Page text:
I sometimes prefer to speak in a way that is unusual and clunky, but that feels to me like it embodies more mindfulness, presence, freedom, spaciousness, openness, groundedness, and invitation – ways of speech that are more “meditative”.
“Circling” is a powerfully liberating and connecting authentic relating practice that has been exponentially growing in popularity, worldwide. As circling has reached wider, people have gotten interested in its roots and history. As a part of an epic Facebook discussion thread on the subject, I wrote a post to clarify my memories of the beginning days of Circling and its evolution since then. I especially focused my writings on the early relationships between some of the major founding figures.
Isn’t all coaching supposed to be mindful? What’s unique about coaching via mindfulness-informed sensibilities? How does appreciating and having a personal relationship with mindfulness affect coaching work? What’s your experience with coaching, mindfulness, and mindful coaching?
Many of us with a desire to be truly emotionally close with other people eventually come to the conclusion that interpersonal relating can either be under control, safe, and artificial, or it can be raw, real, and genuine. A corollary of this is that there is no way around the anxiety that comes from being truly close with people – being intimate involves making space for a certain amount of anxiety without trying to manage it or make it go away.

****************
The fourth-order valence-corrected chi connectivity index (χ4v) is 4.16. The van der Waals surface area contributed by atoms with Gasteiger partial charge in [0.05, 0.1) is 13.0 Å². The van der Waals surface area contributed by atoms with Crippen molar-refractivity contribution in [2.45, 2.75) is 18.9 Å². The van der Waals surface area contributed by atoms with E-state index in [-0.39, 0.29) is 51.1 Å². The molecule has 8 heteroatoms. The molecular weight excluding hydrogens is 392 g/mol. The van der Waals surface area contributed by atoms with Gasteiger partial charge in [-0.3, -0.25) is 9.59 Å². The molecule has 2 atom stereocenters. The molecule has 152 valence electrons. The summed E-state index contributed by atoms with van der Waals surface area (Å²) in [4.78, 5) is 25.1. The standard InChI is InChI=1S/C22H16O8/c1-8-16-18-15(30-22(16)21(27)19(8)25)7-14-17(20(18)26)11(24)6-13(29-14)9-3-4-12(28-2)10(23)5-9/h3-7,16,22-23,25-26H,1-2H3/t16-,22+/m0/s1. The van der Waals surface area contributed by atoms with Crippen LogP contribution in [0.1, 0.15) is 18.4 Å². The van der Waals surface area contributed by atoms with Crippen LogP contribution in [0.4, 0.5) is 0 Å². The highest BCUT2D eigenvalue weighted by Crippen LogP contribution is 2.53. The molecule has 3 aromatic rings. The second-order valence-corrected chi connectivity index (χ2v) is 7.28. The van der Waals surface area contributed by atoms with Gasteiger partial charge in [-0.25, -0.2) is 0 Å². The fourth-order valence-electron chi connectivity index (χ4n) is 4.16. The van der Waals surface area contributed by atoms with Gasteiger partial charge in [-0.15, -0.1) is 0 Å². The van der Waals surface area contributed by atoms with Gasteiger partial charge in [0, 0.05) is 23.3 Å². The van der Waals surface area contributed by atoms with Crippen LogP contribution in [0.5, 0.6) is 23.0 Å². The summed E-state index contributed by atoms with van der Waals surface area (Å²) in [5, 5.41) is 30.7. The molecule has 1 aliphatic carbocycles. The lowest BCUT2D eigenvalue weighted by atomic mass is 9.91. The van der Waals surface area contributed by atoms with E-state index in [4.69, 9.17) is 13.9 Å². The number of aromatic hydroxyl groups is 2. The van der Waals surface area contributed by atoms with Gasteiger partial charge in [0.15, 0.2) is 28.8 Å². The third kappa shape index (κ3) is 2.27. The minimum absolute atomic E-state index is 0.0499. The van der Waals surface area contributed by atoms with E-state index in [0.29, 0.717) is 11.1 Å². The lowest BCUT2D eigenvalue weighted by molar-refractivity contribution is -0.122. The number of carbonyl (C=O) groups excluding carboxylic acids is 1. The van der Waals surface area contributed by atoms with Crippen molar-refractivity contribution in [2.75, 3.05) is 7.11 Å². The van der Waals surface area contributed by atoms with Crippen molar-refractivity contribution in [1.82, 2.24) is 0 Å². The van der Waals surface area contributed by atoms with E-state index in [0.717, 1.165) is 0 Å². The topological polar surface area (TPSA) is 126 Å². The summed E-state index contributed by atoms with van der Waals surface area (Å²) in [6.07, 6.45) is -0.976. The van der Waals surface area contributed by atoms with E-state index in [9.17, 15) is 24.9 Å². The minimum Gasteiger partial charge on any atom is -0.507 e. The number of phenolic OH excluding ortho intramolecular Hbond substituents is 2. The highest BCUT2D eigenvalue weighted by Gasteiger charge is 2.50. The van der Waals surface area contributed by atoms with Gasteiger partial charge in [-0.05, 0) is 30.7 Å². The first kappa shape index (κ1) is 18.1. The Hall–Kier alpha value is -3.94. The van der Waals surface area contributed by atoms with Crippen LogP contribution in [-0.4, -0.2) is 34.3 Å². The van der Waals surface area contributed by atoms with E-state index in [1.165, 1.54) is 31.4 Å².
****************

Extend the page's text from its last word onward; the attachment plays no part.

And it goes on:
“What I’m about to tell you is very real – I’m telling you the truth – I’m telling you what’s really so for those people: their inability to respond, their bound-upedness, is the highest expression of love which they are able to muster. About this I know the answer: they have a capacity for love, like yours or like mine, which is absolute. The only thing bound up in their life is the expression of that capacity. So, what you’re getting is a bound expression of an absolute love for you.”
I once read a book on sex that suggested that healthy sex has at least three aspects: respect, honesty, and consent. Within that framework, the book suggested, do whatever your dirty li’l minds come up with. That definition made a positive impression on me. And now, years later, having developed in my Buddhist practice, I like those three as good guidelines for a basic foundation of “right sexuality” that fits with the modern world that I live in.
Try to deeply understand the other person is saying, to have a feeling of how the world looks to them, and have them know that they are understood, whether we agreed with and enjoyed what they said, or not.
Conflict resolution, when done in a structured, intentional, loving, and disciplined way, is a deep and profound yoga. Ideally, one ends up feeling much more connected, rather than lonely and separated from, with the person or people one was conflicting with, with one’s deepest self, with humanity at large, with the natural world, and with Divinity, after having done so.